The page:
François Ozon, the prolific and provocative French director who won the Berlinale’s 2018 Silver Bear Award with “By the Grace of God,” is returning to the festival with “Peter von Kant” which will world premiere on opening night. A twist on Rainer Werner Fassbinder’s cult film “The Bitter Tears of Petra von Kant,” Ozon’s movie has Denis Menochet playing the tormented filmmaker, opposite Isabelle Adjani, who stars as his muse. Like the original film, “Peter von Kant” is about a film about love, jealousy and domination. It’s Ozon’s sixth movie in competition at the Berlin Film Festival. Ozon’s Berlin films include 2000’s “Water Drops on Burning Rocks,” another adaptation of a Fassbinder work, and “8 Women,” which won the Silver Bear 20 years ago. The director discussed his artistic ambition for the “Peter von Kant” with Variety.

This is your second Fassbinder-based project. Why is Fassbinder’s legacy so important to you and your body of work?

Fassbinder is a filmmaker whose body of work, way of thinking and world view has always haunted me. His incredible creative energy also fascinates me and his way of working has been a model to me.

In “Water Drops on Burning Rocks,” there were a very assumed theatricality and an ironic distancing that were reminiscent of Fassbinder’s cinema. For this adaptation of “Petra von Kant,” I wanted to bring more empathy. I think with age and experience I understand Fassbinder better, his way of seeing life, creation and love even in its most abject aspects. Fassbinder is not a amicable filmmaker, his films aren’t amicable and I wanted us to be struck by different feelings towards Peter, to be able to find him despicable, but a minute later, find him moving, grotesque, endearing…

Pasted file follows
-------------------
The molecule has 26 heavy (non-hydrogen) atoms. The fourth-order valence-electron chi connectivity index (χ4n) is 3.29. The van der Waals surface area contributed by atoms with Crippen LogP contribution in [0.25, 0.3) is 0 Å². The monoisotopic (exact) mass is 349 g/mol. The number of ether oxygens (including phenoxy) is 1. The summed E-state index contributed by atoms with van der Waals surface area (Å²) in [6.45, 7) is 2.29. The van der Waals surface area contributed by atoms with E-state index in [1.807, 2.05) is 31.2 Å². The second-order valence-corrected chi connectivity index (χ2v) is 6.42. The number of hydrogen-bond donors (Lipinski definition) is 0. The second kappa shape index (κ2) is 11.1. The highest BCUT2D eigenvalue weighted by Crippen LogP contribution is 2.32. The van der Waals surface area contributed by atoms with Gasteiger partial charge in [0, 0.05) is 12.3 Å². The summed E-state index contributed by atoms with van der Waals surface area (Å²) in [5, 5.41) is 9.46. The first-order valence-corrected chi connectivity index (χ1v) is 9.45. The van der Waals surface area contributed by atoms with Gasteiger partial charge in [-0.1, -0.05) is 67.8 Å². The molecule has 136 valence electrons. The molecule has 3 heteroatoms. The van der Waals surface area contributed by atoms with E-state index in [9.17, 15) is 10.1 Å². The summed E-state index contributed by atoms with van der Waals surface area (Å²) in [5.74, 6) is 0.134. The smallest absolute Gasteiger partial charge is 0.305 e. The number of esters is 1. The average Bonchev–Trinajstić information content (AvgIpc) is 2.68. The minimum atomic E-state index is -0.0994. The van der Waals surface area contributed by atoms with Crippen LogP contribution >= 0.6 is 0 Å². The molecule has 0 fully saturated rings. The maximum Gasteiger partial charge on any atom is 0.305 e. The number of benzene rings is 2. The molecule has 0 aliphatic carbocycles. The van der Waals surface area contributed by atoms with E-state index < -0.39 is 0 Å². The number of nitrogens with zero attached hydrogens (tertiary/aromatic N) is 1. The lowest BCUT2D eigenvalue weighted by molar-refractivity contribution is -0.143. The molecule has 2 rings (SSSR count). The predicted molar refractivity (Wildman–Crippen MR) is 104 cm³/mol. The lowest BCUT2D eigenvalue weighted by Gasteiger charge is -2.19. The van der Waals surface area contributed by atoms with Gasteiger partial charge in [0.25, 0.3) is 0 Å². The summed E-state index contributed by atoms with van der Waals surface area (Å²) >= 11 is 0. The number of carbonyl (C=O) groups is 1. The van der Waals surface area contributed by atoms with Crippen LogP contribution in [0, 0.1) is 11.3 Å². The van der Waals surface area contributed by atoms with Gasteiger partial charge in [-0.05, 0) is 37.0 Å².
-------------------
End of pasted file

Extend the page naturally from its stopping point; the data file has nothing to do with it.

My favorite reference in Fassbinder’s work is his magnificent documentary short in the omnibus film “Germany in the Fall,” where he films himself, without any frills, in his apartment, with his mother, his lover, forcing them to give an opinion about the situation in German society, about terrorism… He weaves the intimate and the political in a raw way and strips down, literally and figuratively, appearing pathetic, as well as sincere and poignant.

The original is a film made for a female muse (Margit Carstensen) and that’s also true of so many of your films; so why did you turn the character of Petra von Kant into a man and a filmmaker? How much of it a self-portrait?

I wanted to film a version of “Petra von Kant” in which I could identify myself more directly. That’s why I chose to forget the world of fashion and set the movie within the world of cinema, and have three main characters represent the male gender. I had the intuition that Fassbinder’s original text was a self-portrait, centered on one of his passionate love story. Juliane Lorenz, his last girlfriend whom I’ve known since my adaptation of “Water Drops on Burning Rocks” confirmed my intuition. In “The Bitter Tears of Petra von Kant,” Fassbinder transposed his sad love story with one of his favorite actors, Günther Kaufmann, into a lesbian love story between a fashion designer and her model.

Many of your recent films have touched upon contemporary social issues and sparked debates, do you think it will also be the case with “Peter Von Kant”?

For this film, the idea was to tell a universal tale of passion, timely as ever, by exploring the relationships of domination, control and submission in the creative world, and the relationship between a muse and someone powerful.

How was it to work with Isabelle Adjani? Why did you choose her for this role?

I dreamed of working with Isabelle Adjani forever, and I was convinced that it would never happen. I was therefore delighted when she accepted (to take this role) and touched by the way she loved the script. She didn’t obsess over the size of her role, she was drawn by the things that the movie said about love relationships, which she intimately understood.

Isabelle is a fascinating actress, like a Stradivarius violin. You just need to tell her: a little more, or a little less emotion or cruelty … and she executes herself gracefully. For her role, we were inspired by Pascaline Chavanne, by the look of actresses in the ’70s, [and] Marlene Dietrich or Elizabeth Taylor. Isabelle likes to create performances and I think she found it amusing to play this character of a drugged-out diva, to have enough derision to play an actress who is so different from her and at the same time obviously close in the minds of audiences.

As with Peter, there are accents of truth in this character and we had to dare to show their irony and vulnerability.